… just kidding …
1. Last week Twitter, keen to access new revenues, added an extra banner to the top of its smartphone app–the “QuickBar” was ostensibly there to keep users abreast of the latest trends, but really was a way to give prominence to promoted paid tweets. Users hated it. There was a tiny digital revolution of sorts. And now, in a post titled “So a bar walks into an app…” Twitter has revealed it’s updating its code to ditch the controversial trick, and will work on a better way to do the same thing.
2. Skype just refreshed its Skype for Mac app, and introduced an Apple-flouting UI that occupies too much screen real estate and has Mac Skypers clamoring in disgust. So Skype has taken an unusual step and launched a competition to get users to redesign the app–with prizes of free Skype calls to phones, iPads, and a MacBook. There’re two problems, though: Due to odd competition laws, if you live in places like New York you can’t enter. And the winner’s not announced until the end of June. We’re stuck with that terrible UI for months.
3. We think NFC is a coming big thing for smartphones, and so does Samsung: It’s just partnered with Visa to bring NFC credit card payments to the 2012 Olympics in London (where NFC Underground and bus tickets are already popular). There’s even going to be a special Samsung-branded Olympic phone, but you’ll be able to use any NFC phone to pay for goods at over 60,000 locations in London.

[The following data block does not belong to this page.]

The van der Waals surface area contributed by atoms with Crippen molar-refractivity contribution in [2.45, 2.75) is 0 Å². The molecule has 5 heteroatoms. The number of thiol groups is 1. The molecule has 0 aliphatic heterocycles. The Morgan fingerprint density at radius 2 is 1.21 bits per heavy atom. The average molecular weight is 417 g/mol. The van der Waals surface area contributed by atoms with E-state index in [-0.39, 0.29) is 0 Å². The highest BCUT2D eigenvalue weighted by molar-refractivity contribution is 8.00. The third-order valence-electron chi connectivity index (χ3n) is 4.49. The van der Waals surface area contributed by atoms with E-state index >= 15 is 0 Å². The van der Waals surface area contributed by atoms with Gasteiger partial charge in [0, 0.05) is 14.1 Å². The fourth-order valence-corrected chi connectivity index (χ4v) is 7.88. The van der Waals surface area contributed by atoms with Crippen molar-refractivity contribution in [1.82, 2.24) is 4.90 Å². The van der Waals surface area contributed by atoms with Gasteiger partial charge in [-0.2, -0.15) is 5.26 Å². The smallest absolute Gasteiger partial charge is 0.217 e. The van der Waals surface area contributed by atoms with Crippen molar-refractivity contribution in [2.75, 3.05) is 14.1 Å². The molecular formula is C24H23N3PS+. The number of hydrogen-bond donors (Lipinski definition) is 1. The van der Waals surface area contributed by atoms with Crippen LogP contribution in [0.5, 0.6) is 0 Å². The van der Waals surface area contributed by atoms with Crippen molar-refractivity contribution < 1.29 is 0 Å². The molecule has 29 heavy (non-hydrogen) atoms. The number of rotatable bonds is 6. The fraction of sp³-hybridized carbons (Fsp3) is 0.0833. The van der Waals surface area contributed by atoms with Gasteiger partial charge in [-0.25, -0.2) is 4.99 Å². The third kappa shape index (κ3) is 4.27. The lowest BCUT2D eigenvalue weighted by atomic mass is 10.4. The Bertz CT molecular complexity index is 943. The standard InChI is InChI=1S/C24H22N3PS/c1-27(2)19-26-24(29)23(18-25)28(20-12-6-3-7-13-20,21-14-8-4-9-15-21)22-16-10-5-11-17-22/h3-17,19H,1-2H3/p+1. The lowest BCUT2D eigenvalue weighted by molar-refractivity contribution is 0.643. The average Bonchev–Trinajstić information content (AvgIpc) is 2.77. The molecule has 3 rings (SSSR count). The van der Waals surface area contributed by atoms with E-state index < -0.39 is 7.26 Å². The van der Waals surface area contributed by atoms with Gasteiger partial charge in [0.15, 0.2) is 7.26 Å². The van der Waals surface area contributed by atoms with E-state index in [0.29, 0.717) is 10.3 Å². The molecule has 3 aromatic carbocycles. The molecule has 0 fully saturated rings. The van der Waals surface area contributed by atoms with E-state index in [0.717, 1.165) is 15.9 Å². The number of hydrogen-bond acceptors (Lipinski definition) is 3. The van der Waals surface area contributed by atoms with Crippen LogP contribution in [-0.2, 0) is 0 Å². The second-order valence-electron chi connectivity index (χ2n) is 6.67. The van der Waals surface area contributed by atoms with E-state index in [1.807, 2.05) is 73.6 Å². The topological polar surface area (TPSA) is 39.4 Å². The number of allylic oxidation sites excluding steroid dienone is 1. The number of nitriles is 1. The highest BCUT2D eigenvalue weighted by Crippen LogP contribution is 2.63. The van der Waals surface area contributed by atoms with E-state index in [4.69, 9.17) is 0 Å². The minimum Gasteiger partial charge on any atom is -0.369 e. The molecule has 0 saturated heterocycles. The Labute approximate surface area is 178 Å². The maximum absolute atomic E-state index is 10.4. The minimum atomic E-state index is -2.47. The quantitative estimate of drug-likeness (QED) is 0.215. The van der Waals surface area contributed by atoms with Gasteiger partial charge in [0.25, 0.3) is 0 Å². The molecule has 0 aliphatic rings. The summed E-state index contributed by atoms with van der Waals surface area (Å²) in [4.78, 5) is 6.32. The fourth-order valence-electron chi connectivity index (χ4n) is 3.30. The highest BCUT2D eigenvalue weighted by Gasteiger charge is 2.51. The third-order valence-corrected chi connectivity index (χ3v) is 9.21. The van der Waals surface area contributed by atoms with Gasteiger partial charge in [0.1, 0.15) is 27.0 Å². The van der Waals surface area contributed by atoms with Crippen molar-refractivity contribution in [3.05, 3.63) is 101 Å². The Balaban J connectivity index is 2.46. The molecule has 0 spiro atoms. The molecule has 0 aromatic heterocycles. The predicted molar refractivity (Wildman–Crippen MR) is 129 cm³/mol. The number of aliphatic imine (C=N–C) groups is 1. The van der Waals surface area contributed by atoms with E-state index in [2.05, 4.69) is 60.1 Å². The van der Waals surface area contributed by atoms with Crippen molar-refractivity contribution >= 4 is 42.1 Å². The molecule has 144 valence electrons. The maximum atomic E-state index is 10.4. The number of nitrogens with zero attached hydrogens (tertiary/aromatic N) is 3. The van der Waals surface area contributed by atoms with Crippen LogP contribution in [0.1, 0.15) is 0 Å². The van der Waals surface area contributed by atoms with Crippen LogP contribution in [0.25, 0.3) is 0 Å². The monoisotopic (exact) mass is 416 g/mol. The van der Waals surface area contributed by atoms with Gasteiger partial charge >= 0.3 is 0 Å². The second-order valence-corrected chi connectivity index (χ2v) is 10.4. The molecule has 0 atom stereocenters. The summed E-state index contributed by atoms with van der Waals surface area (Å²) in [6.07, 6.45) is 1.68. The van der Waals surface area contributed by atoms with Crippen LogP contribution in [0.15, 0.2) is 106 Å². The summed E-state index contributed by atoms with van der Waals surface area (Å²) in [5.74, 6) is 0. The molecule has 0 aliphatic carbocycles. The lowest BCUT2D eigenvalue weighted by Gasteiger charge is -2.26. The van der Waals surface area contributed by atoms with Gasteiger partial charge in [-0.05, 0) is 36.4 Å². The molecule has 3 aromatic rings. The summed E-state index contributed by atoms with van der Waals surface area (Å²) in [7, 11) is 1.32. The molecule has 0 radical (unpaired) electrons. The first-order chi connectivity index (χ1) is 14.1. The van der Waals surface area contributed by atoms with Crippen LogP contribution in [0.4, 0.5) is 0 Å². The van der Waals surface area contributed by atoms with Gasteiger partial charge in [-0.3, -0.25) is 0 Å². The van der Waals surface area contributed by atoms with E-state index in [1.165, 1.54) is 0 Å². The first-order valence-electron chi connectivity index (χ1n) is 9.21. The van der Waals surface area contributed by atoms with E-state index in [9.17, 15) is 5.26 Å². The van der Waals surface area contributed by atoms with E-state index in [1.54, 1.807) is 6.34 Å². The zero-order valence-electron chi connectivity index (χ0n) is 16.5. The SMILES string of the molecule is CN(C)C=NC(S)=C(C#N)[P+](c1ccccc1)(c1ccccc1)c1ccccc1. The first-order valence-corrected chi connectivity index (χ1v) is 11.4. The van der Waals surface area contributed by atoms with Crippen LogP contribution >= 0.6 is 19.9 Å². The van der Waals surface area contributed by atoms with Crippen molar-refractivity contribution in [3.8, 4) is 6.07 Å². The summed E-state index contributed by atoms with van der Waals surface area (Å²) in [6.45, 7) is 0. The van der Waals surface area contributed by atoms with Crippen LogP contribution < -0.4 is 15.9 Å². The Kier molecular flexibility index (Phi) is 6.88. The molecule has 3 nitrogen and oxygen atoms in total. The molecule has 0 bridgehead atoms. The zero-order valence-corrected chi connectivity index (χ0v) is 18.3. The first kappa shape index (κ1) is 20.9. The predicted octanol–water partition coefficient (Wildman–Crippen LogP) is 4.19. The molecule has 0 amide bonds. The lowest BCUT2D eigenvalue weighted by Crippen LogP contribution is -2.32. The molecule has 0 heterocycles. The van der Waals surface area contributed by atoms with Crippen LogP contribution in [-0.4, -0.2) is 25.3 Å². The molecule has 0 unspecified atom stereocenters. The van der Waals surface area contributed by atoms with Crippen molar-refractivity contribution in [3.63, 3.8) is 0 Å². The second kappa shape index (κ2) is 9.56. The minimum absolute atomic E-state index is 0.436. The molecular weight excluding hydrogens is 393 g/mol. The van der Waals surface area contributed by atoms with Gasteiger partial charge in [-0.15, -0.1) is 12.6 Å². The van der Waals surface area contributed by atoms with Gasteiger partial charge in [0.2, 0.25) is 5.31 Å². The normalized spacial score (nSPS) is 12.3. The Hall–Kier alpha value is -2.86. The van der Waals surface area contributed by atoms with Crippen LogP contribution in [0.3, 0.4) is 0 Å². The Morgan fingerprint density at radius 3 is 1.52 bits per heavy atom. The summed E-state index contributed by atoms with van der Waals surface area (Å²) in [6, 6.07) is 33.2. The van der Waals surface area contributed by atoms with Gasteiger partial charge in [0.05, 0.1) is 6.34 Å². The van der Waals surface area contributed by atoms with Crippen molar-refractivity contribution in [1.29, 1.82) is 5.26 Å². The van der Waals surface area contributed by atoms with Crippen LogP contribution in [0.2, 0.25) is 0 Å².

4. Boardroom fun at Acer has seen CEO Gianfranco Lanci resign this week over a difference of opinion with the board. Lanci helped direct Acer to being king of the low-price netbook game, but the board of directors has revealed it thinks the company should’ve been more Apple-like–targeting the lucrative smartphone and tablet markets. Acer’s profit margins are at stake, and the firm’s just seen its worst stock price tumble in over a decade.
5. The Google facial recognition app story has taken another odd turn–after CNN released news, then Google denied it. CNN has now denied the denial, and says that the interview was pre-arranged, there was a Google PR person in the room as well as an engineer, there’s an audio recording of the event that proves Google revealed its face-recognition plans, and no one objected at the time. In other words, a Google-powered face recognition app really is in the works.